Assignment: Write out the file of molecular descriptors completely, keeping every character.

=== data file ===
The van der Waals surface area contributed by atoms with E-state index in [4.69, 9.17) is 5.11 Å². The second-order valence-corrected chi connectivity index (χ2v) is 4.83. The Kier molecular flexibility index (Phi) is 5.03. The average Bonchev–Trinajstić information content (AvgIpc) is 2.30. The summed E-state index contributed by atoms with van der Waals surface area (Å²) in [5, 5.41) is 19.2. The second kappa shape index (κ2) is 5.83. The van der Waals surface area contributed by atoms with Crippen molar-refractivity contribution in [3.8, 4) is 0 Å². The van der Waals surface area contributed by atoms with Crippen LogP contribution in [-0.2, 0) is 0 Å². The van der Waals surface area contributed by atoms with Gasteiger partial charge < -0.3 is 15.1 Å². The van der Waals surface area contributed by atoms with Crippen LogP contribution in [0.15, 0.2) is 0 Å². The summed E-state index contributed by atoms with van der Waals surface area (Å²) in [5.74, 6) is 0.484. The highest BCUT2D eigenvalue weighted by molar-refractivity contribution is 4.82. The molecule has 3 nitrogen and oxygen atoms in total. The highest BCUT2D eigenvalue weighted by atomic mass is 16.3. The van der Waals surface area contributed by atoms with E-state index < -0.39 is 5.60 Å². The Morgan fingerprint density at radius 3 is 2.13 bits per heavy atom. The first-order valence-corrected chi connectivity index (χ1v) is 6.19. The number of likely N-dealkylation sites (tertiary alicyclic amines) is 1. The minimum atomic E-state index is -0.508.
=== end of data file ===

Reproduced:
The van der Waals surface area contributed by atoms with E-state index in [4.69, 9.17) is 5.11 Å². The second-order valence-corrected chi connectivity index (χ2v) is 4.83. The Kier molecular flexibility index (Phi) is 5.03. The average Bonchev–Trinajstić information content (AvgIpc) is 2.30. The summed E-state index contributed by atoms with van der Waals surface area (Å²) in [5, 5.41) is 19.2. The second kappa shape index (κ2) is 5.83. The van der Waals surface area contributed by atoms with Crippen molar-refractivity contribution in [3.8, 4) is 0 Å². The van der Waals surface area contributed by atoms with Crippen LogP contribution in [-0.2, 0) is 0 Å². The van der Waals surface area contributed by atoms with Gasteiger partial charge < -0.3 is 15.1 Å². The van der Waals surface area contributed by atoms with Crippen LogP contribution in [0.15, 0.2) is 0 Å². The summed E-state index contributed by atoms with van der Waals surface area (Å²) in [5.74, 6) is 0.484. The highest BCUT2D eigenvalue weighted by molar-refractivity contribution is 4.82. The molecule has 3 nitrogen and oxygen atoms in total. The highest BCUT2D eigenvalue weighted by atomic mass is 16.3. The van der Waals surface area contributed by atoms with E-state index < -0.39 is 5.60 Å². The Morgan fingerprint density at radius 3 is 2.13 bits per heavy atom. The first-order valence-corrected chi connectivity index (χ1v) is 6.19. The number of likely N-dealkylation sites (tertiary alicyclic amines) is 1. The minimum atomic E-state index is -0.508.